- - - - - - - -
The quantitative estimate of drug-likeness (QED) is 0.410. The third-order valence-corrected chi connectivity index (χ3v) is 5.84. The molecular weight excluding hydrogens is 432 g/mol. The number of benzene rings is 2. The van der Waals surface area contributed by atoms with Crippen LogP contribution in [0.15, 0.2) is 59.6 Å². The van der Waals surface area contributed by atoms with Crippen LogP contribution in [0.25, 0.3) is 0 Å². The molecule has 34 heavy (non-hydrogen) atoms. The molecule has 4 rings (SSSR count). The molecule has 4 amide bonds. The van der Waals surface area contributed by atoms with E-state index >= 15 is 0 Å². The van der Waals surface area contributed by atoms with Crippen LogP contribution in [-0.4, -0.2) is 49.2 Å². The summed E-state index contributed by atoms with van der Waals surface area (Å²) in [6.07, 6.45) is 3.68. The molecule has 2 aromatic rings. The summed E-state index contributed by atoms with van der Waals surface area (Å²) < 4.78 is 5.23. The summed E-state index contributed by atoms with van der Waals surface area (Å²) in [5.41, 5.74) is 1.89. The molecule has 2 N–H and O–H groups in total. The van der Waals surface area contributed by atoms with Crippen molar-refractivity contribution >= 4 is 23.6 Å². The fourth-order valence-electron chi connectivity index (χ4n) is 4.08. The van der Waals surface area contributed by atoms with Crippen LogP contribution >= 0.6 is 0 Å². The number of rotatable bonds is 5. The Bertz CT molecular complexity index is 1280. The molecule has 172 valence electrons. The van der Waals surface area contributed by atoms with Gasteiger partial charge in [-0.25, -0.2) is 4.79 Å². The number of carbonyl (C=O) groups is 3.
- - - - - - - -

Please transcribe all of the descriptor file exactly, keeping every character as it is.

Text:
The quantitative estimate of drug-likeness (QED) is 0.410. The third-order valence-corrected chi connectivity index (χ3v) is 5.84. The molecular weight excluding hydrogens is 432 g/mol. The number of benzene rings is 2. The van der Waals surface area contributed by atoms with Crippen LogP contribution in [0.15, 0.2) is 59.6 Å². The van der Waals surface area contributed by atoms with Crippen LogP contribution in [0.25, 0.3) is 0 Å². The molecule has 34 heavy (non-hydrogen) atoms. The molecule has 4 rings (SSSR count). The molecule has 4 amide bonds. The van der Waals surface area contributed by atoms with E-state index >= 15 is 0 Å². The van der Waals surface area contributed by atoms with Crippen LogP contribution in [-0.4, -0.2) is 49.2 Å². The summed E-state index contributed by atoms with van der Waals surface area (Å²) in [6.07, 6.45) is 3.68. The molecule has 2 aromatic rings. The summed E-state index contributed by atoms with van der Waals surface area (Å²) < 4.78 is 5.23. The summed E-state index contributed by atoms with van der Waals surface area (Å²) in [5.41, 5.74) is 1.89. The molecule has 2 N–H and O–H groups in total. The van der Waals surface area contributed by atoms with Crippen molar-refractivity contribution >= 4 is 23.6 Å². The fourth-order valence-electron chi connectivity index (χ4n) is 4.08. The van der Waals surface area contributed by atoms with Crippen LogP contribution >= 0.6 is 0 Å². The number of rotatable bonds is 5. The Bertz CT molecular complexity index is 1280. The molecule has 172 valence electrons. The van der Waals surface area contributed by atoms with Gasteiger partial charge in [-0.25, -0.2) is 4.79 Å². The number of carbonyl (C=O) groups is 3.